But the voucher system doesn't, in itself, achieve that. Sure, it may well mean some poor schools decline and even, eventually, are forced to close but even if that happens, it would take years, years during which children are being educated there (or not). If a school is so bad it should close, then close it. If a school could be improved, work out how and improve it.

    Quote Originally Posted by AlbqOwl View Post
    Ohio, for instance, has one of the strongest voucher and school choice programs in the nation, and they currently rank I think 5th in the nation in the quality of their education.
    How is "quality of education" being measured and how is it's position attributed directly to the voucher schemes rather than a more general focus on improving education?

    As I said, I'm not dismissing the idea of vouchers out-of-hand, I just don't see them as necessary for actually improving education and I would fear their introduction alone could be seen as an excuse for those people and organisations who need to put in the effort to actually improve education not to put in that effort. We need a much wider focus on how the education system can and should be improved before individual policies such as vouchers are introduced. That's like buying the ingredients before you've decided what to cook.

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    Re: Do you support school choice?

    Quote Originally Posted by AlbqOwl View Post
    My question was not about who is funding what, however.
    "Follow the money."

    The money behind a particular political movement is the best indication of whose agenda is really being served, especially when the money comes from a relatively small group of extremely wealthy people. The people funding the voucher movement are conservatives and extreme conservatives with an anti-union, pro-privatization, pro-religionist, anti-"big government" agenda. Many are racists or tolerant of discrimination and many will directly profit from government funding for private schools. They are affiliated with Scott Walker's anti-union small government campaigns, ALEC, the Walmart dynasty, and the Koch brothers, and some are leaders of the far-right, openly racist John Birch Society. Among the grass roots members of the movement I suspect many, perhaps most, are unaware of these connections and hidden agendas and think they are simply trying to improve education, but there are good reasons why those people (Koch, Alec, Walmart et al) are the dominant funders and leaders of the movement.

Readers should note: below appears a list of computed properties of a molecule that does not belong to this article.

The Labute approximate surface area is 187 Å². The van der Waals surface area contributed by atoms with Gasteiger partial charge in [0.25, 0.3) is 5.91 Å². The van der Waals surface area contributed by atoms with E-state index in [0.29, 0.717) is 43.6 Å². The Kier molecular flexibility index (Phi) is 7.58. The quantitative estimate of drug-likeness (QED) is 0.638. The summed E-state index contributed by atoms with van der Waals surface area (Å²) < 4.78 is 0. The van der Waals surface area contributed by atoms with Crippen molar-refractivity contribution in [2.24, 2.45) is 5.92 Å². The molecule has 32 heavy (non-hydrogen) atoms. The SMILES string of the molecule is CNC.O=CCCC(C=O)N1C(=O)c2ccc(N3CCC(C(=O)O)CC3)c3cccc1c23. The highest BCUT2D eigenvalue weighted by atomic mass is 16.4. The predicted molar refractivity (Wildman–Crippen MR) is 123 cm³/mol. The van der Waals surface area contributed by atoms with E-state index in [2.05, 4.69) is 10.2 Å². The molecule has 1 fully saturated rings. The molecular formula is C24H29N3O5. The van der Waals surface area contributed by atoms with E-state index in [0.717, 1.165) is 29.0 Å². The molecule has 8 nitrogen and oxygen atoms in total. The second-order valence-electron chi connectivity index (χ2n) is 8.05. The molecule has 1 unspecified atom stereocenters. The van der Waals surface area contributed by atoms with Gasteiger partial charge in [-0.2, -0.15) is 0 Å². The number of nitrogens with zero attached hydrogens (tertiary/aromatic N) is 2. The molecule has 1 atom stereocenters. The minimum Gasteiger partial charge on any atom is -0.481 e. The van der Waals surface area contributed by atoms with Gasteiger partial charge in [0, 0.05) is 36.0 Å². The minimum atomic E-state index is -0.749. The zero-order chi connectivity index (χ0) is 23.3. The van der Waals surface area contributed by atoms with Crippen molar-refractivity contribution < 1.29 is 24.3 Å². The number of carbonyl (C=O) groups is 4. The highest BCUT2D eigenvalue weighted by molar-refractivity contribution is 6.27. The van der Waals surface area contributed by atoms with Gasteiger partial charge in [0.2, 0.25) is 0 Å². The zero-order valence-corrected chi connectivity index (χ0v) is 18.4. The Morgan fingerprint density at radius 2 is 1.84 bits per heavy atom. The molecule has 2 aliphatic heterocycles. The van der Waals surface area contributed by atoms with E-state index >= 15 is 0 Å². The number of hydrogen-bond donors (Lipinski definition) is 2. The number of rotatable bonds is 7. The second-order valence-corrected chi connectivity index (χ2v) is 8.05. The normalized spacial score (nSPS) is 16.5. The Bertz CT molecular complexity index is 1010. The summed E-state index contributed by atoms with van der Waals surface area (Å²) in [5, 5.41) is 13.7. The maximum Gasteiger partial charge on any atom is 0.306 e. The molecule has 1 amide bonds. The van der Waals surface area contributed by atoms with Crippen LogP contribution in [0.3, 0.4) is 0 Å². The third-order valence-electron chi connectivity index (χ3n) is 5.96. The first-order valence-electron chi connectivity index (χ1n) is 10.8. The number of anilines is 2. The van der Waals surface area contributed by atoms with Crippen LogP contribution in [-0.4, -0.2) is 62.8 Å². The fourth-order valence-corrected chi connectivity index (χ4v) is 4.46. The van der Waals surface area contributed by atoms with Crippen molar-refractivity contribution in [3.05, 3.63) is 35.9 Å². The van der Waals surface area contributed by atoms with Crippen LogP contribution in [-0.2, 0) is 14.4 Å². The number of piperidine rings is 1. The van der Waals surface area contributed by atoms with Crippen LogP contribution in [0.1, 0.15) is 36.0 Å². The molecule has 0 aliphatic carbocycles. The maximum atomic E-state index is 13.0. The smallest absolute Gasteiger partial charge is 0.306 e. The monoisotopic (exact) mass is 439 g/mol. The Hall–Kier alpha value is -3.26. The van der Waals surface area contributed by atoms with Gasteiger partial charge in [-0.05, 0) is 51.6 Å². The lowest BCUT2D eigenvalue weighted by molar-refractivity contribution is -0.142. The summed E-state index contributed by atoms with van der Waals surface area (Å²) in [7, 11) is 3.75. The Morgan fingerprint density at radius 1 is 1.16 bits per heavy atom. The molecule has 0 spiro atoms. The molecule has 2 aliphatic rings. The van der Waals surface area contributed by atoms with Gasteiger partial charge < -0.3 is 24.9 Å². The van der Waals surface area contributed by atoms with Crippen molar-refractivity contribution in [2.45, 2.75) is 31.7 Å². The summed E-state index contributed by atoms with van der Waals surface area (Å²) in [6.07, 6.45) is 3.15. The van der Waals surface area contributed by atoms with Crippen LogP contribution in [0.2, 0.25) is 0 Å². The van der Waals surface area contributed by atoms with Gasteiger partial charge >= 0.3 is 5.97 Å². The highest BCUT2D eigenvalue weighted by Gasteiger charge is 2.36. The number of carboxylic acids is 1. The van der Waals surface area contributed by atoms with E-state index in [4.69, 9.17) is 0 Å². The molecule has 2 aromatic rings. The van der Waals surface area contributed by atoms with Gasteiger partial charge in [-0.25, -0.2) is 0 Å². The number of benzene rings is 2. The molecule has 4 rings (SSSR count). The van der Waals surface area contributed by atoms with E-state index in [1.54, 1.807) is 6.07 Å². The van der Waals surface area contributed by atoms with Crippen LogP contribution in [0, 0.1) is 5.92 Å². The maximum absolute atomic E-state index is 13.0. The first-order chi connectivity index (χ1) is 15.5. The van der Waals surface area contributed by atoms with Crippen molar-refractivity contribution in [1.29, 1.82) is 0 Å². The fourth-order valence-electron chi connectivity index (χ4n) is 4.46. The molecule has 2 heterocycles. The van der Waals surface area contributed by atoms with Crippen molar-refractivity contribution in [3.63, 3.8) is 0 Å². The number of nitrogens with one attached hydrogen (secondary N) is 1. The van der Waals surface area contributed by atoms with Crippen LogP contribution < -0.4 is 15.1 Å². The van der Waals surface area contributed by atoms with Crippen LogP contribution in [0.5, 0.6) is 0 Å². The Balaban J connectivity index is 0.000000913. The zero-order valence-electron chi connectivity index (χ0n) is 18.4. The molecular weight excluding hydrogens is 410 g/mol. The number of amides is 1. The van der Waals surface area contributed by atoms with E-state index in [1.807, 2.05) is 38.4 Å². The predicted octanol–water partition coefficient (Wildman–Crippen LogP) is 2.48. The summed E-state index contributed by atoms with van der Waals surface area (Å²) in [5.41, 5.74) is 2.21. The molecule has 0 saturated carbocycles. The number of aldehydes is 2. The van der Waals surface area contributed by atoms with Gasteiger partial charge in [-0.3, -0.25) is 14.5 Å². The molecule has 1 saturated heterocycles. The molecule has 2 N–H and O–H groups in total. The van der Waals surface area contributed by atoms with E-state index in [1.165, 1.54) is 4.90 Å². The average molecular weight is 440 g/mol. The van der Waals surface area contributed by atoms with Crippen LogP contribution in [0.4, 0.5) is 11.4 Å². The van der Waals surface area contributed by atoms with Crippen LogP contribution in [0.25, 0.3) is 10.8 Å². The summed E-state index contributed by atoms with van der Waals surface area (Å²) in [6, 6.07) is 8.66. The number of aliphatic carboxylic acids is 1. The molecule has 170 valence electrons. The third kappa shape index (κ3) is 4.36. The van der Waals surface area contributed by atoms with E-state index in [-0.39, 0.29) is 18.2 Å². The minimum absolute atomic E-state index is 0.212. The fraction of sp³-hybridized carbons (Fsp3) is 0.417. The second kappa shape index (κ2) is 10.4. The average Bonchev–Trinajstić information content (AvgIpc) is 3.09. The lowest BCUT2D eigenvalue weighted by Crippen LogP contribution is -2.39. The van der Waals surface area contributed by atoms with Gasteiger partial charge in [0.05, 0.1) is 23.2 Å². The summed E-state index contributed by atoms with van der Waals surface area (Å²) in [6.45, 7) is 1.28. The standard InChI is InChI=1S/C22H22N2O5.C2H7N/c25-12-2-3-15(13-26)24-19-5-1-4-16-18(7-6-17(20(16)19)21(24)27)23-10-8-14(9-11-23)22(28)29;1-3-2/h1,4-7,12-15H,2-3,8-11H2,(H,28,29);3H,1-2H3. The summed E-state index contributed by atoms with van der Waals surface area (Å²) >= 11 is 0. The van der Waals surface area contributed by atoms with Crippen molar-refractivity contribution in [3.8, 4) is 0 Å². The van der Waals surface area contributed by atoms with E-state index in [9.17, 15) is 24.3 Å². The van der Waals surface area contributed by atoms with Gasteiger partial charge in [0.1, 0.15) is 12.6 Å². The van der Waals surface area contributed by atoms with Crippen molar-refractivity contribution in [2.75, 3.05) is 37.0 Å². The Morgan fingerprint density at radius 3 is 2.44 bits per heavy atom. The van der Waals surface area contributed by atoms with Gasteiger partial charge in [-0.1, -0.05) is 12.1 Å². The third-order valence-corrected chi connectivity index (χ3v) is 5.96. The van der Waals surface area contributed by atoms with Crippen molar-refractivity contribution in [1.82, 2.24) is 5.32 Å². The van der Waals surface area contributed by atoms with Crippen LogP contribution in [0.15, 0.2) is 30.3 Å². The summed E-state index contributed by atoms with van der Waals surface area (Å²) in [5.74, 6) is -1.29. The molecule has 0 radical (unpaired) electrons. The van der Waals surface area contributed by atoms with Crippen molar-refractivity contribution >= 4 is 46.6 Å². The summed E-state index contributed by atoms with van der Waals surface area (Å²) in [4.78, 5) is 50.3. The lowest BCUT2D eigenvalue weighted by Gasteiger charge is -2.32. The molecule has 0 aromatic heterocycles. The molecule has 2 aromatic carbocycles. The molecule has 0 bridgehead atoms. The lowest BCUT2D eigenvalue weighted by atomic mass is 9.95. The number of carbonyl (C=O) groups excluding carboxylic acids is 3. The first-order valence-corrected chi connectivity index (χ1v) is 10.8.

Last edited by Hard Truth; 02-04-14 at 02:28 PM.

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    Re: Do you support school choice?

    Quote Originally Posted by Hard Truth View Post
    Look at the people funding the voucher campaign and you will see that they have an anti-union, pro-corporate, privatization agenda, both on this issue, and the other initiatives and legislation that they support. Many of them are also racist and anti-democratic.

    Vouchers probably will reduce public school class sizes, especially the schools in low income areas. That will cause those schools to lose most of their funding because it is provided on a per-student basis. Putting those schools in a death spiral, reducing the choices available to students in that area.

    The problem with vouchers and religious schools is that it is a scam to bypass the first amendment prohibition on government funding for religions by funneling money previously used for public schools into religious organizations. It is also a problem that some religious schools misrepresent religious doctrine as scientific fact, misinforming kids and handicapping them when they attend college science classes. Parents are entitled to send their kids to religious schools, but they should do it with their ownmoney, not the taxpayers.
    Yeah the typical unfounded argument. Hate to rain on your parade but school choice is really working out well in Ohio. The parents using vouchers are paying taxes. Those taxes are suppose to provide their children with a school that has effective teaching standards and a safe environment to learn. When that is not being provided, the state has a responsibility to provide an alternative that does. The voucher usually does not cover the full tuition of charter schools so the parent is responsible for the difference. However, tuition is often less compared to what the public school receives per child each year. Our charter schools in Ohio seem to be doing a much better job achieving academic excellence on less money per child that what the public schools receive. Charter schools do a much better job of providing modern teaching techniques that hone in on certain learning disabilities. Not all students learn alike and often in public school settings it is a cookie cutter one size fits all program. We recently opened up a virtual school here in Ohio. From those with learning disabilities to physical disabilities, it is a new option that is seeing great success. Since we have passed school choice we have seen our graduation rates significantly increase. We are now over 80% graduation rate last time I checked. There doesn't seem to be a shortage of teachers wanting to apply for positions at the Charter schools either.